A Problem of Doctrines and Values

After picking up a copy of Alain de Botton’s Religion for Atheists, I stumbled onto Terry Eagleton’s review, which includes this sentence:

One wonders how this impeccably liberal author would react to being told that free speech and civil rights were all bunkum, but that they had their social uses and so shouldn’t be knocked.

Eagleton wants to be the knowing superior (sipping tea in the parlor—“I arrived an hour ago; where’ve you been?”), but he stumbles badly there. Free speech and civil rights are all bunkum, if you pretend they have some independent reality beyond their usefulness. We know and admit that we created those things. On the battlefield between privileged monarchs and their resistant subjects, we carved out a place of truce and called it “rights.”

Whether the monarchs did more of the granting or the subjects did more of the taking will always be debatable. But no one seriously disputes that those modern values arose from history; they did not descend on the wings of revelation. People certainly argued that rights were bestowed by a divine Creator, but other people claimed heavenly origins for the sovereignty poised against those rights. And even if you believe that God laid all the pieces on the board in the beginning, you cannot deny that we have been moving them around ever since. Civil rights and free speech were a long time coming because they had no meaning until people configured themselves in just the right way.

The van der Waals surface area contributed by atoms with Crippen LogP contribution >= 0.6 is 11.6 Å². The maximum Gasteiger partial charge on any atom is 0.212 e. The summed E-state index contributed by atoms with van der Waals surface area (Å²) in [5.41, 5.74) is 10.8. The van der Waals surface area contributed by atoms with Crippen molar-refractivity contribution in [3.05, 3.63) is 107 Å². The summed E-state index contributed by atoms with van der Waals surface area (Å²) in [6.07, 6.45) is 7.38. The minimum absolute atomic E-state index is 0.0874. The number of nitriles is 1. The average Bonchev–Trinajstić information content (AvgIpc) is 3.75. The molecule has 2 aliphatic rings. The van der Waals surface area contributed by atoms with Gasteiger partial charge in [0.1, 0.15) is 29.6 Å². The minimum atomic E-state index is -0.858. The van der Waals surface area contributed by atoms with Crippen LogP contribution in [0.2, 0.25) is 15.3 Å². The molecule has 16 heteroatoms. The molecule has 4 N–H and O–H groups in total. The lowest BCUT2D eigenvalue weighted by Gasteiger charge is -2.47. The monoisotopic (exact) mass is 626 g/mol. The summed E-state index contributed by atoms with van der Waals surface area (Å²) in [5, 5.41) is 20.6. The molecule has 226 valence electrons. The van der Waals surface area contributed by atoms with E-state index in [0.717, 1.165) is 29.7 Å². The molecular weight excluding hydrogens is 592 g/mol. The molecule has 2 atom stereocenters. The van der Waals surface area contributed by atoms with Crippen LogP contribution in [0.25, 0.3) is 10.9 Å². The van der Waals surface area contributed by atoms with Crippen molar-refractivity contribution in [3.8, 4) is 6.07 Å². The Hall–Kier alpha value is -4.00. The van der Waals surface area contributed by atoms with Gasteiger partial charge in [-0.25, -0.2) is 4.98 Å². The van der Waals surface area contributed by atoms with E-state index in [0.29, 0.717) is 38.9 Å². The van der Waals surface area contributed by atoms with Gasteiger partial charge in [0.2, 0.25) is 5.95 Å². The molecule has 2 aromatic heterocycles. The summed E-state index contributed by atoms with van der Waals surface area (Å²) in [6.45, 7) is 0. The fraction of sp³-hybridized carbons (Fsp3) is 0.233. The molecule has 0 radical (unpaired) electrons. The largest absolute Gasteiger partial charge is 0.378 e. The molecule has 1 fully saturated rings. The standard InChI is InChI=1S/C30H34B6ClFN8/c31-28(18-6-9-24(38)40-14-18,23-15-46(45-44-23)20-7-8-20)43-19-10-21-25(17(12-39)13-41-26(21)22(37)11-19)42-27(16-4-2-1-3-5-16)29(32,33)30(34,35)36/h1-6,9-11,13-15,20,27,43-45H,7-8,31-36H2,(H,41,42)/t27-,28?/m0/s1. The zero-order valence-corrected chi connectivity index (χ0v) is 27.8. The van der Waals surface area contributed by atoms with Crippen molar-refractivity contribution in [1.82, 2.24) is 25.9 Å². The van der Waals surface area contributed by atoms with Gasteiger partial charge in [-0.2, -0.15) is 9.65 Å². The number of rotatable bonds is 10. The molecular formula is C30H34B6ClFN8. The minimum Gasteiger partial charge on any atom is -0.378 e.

Eagleton wants to believe that free speech and civil rights are no different than any religious doctrines, but he fails to see that what makes doctrines religious, to our sense of the word, is precisely that we cannot admit their historical contingency and human creation. Doctrines become religious not just when they are entrenched, but when they are divorced from historical processes, endowed with eternal permanence, and immunized against critique. If you are allowed to critique a doctrine, and notice its historical provenance, it loses eternal permanence. And, as plenty of theologians throughout history have intuitively understood, the only way to keep your religion in the face of those challenges is to grasp something that cannot be disentrenched, historicized, temporized, or critiqued, so you retreat to the only thing that can possibly satisfy those criteria: incomprehensible concepts like the Ground of Being or Existence Itself. (But good luck trying to build a satisfactory religion on such a distant foundation.)

Being surprised to find that religions might have some useful qualities, aside from their carefully enshrined but intellectually offensive doctrines, is a good piece different from learning, as anyone does who bothers to study the variety of human societies, that free speech and civil rights, despite their positions of high importance for our purposes in the modern West, are not exactly universal or eternal. And if we continue to believe that civil rights and free speech are essential to our way of life, despite knowing that others have gotten by with a different configuration of social values, it is not because we have catapulted them into transcendence. We hold them at the center of our society as a point of perpetual dispute, not as the undoubtable fulcrum of our universe.

9 thoughts on “A Problem of Doctrines and Values”

  1. “But no one seriously disputes that those modern values arose from history; they did not descend on the wings of revelation.”